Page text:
Monday, January 15, 2018

200 and counting ... and evaluating


I recently added a modest selection of 1975 Topps buybacks to my quest to "complete" a 1975 buyback set and, in the process, went over 200 cards in my project.

I now have 206.

My intent with this project was for it to be as carefree as possible. I don't really expect to complete the entire 660-card set. I wanted to be surprised with what I find, and by when I grab a certain card and what is out there. I didn't want to make a want list (that's why the want list features only cards I've accumulated in the set) or be trapped by other tasks that happen naturally when you try to complete a set.

But I've kind of changed that approach. With reaching 200 different cards, I think I owe it to myself to know how close I can get to a complete set here. I should see some sort of finish line as I continue this project.

So I did a small amount of searching and counting.


Looking at the various online card outlets, there are 22 buybacks that I need that I could acquire with no problem tomorrow. They are within my budget and I fully expect to have them in the next month or two.

There are also a whopping 139 more that I need that I can get with very little problem. There is no deadline on this project, so who knows when I'll get them, but they will land in my collection with no struggle.

There are about eight that I could get with a little counter-offering on COMC.


There are 18 more that are being offered for unreasonable prices. But they ARE out there. So I can always find them somewhere else or -- this the beauty of online shopping -- another one may pop up at a much more rational price tomorrow.

I found 37 more in COMC's "sold-out" queue. Some of those same "sold-out" cards are on ebay or elsewhere so the "sold-out" thing won't be much of a deterrent. Again, today's "sold-out" card can be tomorrow's "make-me-an-offer" card.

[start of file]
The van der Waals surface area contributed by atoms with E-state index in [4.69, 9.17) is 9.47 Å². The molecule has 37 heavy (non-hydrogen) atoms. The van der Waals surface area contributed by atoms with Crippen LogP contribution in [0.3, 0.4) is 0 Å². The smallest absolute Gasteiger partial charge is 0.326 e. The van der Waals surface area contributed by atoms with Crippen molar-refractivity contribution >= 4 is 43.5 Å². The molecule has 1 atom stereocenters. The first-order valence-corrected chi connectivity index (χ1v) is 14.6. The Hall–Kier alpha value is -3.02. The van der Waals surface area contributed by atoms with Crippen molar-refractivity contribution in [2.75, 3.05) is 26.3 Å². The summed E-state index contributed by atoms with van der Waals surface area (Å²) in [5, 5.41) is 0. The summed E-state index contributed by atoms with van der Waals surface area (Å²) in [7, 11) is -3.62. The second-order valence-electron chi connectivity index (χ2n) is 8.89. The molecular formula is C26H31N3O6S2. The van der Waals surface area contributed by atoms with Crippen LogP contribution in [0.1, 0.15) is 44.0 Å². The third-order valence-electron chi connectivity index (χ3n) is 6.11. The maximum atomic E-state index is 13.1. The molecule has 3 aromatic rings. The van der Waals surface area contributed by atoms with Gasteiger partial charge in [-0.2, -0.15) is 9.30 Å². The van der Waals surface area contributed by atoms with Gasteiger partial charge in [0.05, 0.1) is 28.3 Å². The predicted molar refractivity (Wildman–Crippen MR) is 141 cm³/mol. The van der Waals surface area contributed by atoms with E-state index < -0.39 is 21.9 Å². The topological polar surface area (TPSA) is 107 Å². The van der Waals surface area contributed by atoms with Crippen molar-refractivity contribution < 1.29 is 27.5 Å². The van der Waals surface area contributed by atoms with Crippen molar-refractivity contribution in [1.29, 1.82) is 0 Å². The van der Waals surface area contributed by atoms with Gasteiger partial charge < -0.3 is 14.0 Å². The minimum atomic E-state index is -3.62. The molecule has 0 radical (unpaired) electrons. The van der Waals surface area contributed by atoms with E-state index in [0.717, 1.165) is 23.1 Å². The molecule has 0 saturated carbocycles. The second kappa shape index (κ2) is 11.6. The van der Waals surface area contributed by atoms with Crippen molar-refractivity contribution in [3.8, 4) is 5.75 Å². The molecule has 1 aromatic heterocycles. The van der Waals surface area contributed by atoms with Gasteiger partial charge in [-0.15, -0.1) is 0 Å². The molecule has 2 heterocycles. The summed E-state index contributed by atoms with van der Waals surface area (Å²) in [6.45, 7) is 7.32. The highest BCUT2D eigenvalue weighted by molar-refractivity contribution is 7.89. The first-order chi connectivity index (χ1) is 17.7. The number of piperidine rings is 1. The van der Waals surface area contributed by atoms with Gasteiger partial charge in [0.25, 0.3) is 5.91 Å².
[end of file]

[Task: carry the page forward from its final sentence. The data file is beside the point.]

I found 18 more at various other online sites like sportlots.

That brought me to 234 cards that I need that I know are out there. Add that to the total I have already, and I'm dealing with 440 known 1975 Topps buybacks on this particular day, January 15, 2018.

So, curiosity peaked, what's missing?


Well ...

-- I didn't find any Hank Aaron card, not the first card in the set or the last card.

-- Very few of the "double zero" cards. No Willie Stargell or Reggie Jackson or Rod Carew.

-- There WAS a Nolan Ryan buyback card but I'm not paying $200 for a buyback of a card I have already. Besides, Shoebox Legends has one of those stamped Ryans and maybe I'll throw him all the Red Sox in my collection for it.

-- There also was a stamped Carl Yastrzemski, also outrageously priced as some dealer took advantage of Topps' beyond-ridiculous "levels of stamped scarcity" in its 2017 buybacks. Just keep finding more ways to screw the lowly collector.

-- No Ron Cey or Steve Garvey. But I do know there's a Cey out there because I've seen it somewhere. I'm assuming if there's a Garvey, gcrl has gotten it already or will get to it first. Let's hope he picks up a 2-for-1 deal.

-- Very few MVP subset cards. They do exist though. I found a couple.

-- No 4-player rookie prospects cards. I've heard mention of a couple of those cards, but I didn't see one on this go-round.

-- No rookie Brett or rookie Yount. If those two do exist, this project just got a lot less fun.

-- No superstars like Rose, Bench, Seaver, Schmidt or Gibson.

-- No Vida Blue, although I saw one on Dime Box Nick the other day that he says he's going to keep but OH YES, IT WILL BE MINE.

-- No checklists. I doubt there are any. I think even Topps couldn't convince a single collector in the world that they had anything special when they pulled a stamped checklist.

-- No Herb Washington. (*sad face*)